The Xiongnu Settlements of Egiin Gol, Mongolia

Article excerpt

'[W]andering from place to place pasturing their animals. The animals they raise consist mainly of horses, cows and sheep ... They move about in search of water and pasture and have no walled cities or fixed dwellings, nor do they engage in any kind of agriculture ... It is their custom to herd their flocks in times of peace and make their living by hunting, but in periods of crisis they take up arms and go off on plundering and marauding expeditions. This seems their inborn nature' (Shiji 110, Watson 1961: 155-6).

These oft quoted words of the historian Sima Qian (2095-2040 BP) have come to define the iconic steppe nomads of eastern Eurasia and to contrast them in every way with the settled farmers of the river valley based empire of Han China (2152-1720 BP). The people whom Sima Qian was describing were the ancestors of the Xiongnu, an ethnic group and a political formation (of 2159-1857 BP) that formed a major focus of Han imperial foreign policy and military campaigning throughout the history of both polities (Lattimore 1940; Watson 1961; Barfield 1981, 1989; Lewis 1990; Sinor 1990; Di Cosmo 2002). At its height, the Xiongnu polity is thought to have directly or indirectly controlled the entire steppe belt of north-east Asia, a region now encompassed by the nation of Mongolia, eastern Kazakhstan and the Chinese provinces of Inner Mongolia and Xinjiang.

The histories of the Han Dynasty provide important details on the structure of Xiongnu economic and political systems. There is little doubt from the textual sources that Xiongnu subsistence and culture was centred on mobile pastoralism. However, as has been emphasised by Di Cosmo and others, the historical sources also mention agricultural production and storage, specialised craft industries, and the presence of large-scale settlements among the Xiongnu (Di Cosmo 1994). Unfortunately, the historical sources provide only scant means by which to discern how pastoralism, mobility, agriculture and sedentism might have been articulated on the landscape and organisationally inter-woven into a regional political economy. Finally, based on archaeology, ethnographic analogy and historical accounts, the Xiongnu are traditionally described as pastoral nomads much like the historic and modern pastoral nomads in north-east Asia (Ishjamts 1994; Khazanov 1994).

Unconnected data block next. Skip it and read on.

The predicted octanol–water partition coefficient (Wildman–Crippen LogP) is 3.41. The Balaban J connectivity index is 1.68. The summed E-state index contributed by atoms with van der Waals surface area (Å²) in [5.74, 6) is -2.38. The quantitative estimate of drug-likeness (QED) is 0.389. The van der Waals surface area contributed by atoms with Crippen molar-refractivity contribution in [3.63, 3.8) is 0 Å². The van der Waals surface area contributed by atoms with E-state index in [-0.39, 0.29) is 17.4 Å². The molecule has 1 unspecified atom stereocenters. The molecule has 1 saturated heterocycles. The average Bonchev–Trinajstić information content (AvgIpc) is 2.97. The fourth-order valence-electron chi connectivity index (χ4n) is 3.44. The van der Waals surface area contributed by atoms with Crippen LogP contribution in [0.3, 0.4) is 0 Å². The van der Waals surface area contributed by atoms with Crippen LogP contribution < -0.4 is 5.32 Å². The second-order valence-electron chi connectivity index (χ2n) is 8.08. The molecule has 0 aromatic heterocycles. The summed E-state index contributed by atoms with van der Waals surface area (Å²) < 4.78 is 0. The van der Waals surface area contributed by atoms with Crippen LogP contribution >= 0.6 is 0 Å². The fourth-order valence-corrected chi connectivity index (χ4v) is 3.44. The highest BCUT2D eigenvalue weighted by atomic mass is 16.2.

In this article we present data from the Egiin Gol Survey (EGS), a full coverage, intensive archaeological survey in the Lower Egiin Gol Valley of northern Mongolia (Figures 1 and 2) that offers new data on settlement patterns, residential material culture and mobility during the Xiongnu period. The Egiin Gol Survey covered a 40km stretch of the Lower Egiin Gol Valley, and intensively examined 246[km.sup.2] of valley, terraces and ridges along the river and its tributary streams. In most of the survey area, the survey was bounded by natural topographic breaks or thick forest and stretched beyond currently inhabited land. In unbounded areas, less intensive survey methods where used to explore the limits of cultural landscapes (Honeychurch et al. 2007). In total the EGS recorded 572 sites from the Upper Palaeolithic to the early twentieth century, materials and sites from the Xiongnu period were among the most common remains recorded (Turbat et al. 2003; Honeychurch 2004; Wright 2006; Honeychurch & Amartuvshin 2006).

Our work allows us to assess the historical and ethnographical constructs used to describe the historical Xiongnu, their identity as iconic nomads that the long standing focus on mortuary archaeology has reified, and the contrasting view of Xiongnu as pastoral-agriculturalists. These topics form the necessary foundations for a discussion of the economic and political nature and organisation of the Xiongnu polity.


Xiongnu archaeology

To date, the vast majority of archaeological work on the Xiongnu period has been the excavation of burial sites, and it is mortuary data that provide evidence of the scale and complexity of the Xiongnu polity as well as establishing their place in history as pastoral nomads (Kozlov 1927; Trever 1932; Voskresenskii & Tikhonov 1932; Erdelyi et al. …